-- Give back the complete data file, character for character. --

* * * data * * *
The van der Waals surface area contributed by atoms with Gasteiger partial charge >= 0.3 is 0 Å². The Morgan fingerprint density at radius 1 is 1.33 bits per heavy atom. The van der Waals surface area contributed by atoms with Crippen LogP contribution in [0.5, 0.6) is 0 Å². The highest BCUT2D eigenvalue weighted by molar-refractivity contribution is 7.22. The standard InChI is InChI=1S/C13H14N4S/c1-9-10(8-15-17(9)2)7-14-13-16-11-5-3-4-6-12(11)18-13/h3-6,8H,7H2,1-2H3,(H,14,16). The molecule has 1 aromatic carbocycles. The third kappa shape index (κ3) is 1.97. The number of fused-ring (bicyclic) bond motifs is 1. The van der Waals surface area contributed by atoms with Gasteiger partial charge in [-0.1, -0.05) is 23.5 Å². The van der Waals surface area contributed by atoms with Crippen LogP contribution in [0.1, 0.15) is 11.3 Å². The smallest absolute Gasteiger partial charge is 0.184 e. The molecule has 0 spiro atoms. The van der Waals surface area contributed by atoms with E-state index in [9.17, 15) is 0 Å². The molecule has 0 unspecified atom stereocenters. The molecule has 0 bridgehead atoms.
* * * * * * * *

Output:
The van der Waals surface area contributed by atoms with Gasteiger partial charge >= 0.3 is 0 Å². The Morgan fingerprint density at radius 1 is 1.33 bits per heavy atom. The van der Waals surface area contributed by atoms with Crippen LogP contribution in [0.5, 0.6) is 0 Å². The highest BCUT2D eigenvalue weighted by molar-refractivity contribution is 7.22. The standard InChI is InChI=1S/C13H14N4S/c1-9-10(8-15-17(9)2)7-14-13-16-11-5-3-4-6-12(11)18-13/h3-6,8H,7H2,1-2H3,(H,14,16). The molecule has 1 aromatic carbocycles. The third kappa shape index (κ3) is 1.97. The number of fused-ring (bicyclic) bond motifs is 1. The van der Waals surface area contributed by atoms with Gasteiger partial charge in [-0.1, -0.05) is 23.5 Å². The van der Waals surface area contributed by atoms with Crippen LogP contribution in [0.1, 0.15) is 11.3 Å². The smallest absolute Gasteiger partial charge is 0.184 e. The molecule has 0 spiro atoms. The van der Waals surface area contributed by atoms with E-state index in [9.17, 15) is 0 Å². The molecule has 0 unspecified atom stereocenters. The molecule has 0 bridgehead atoms.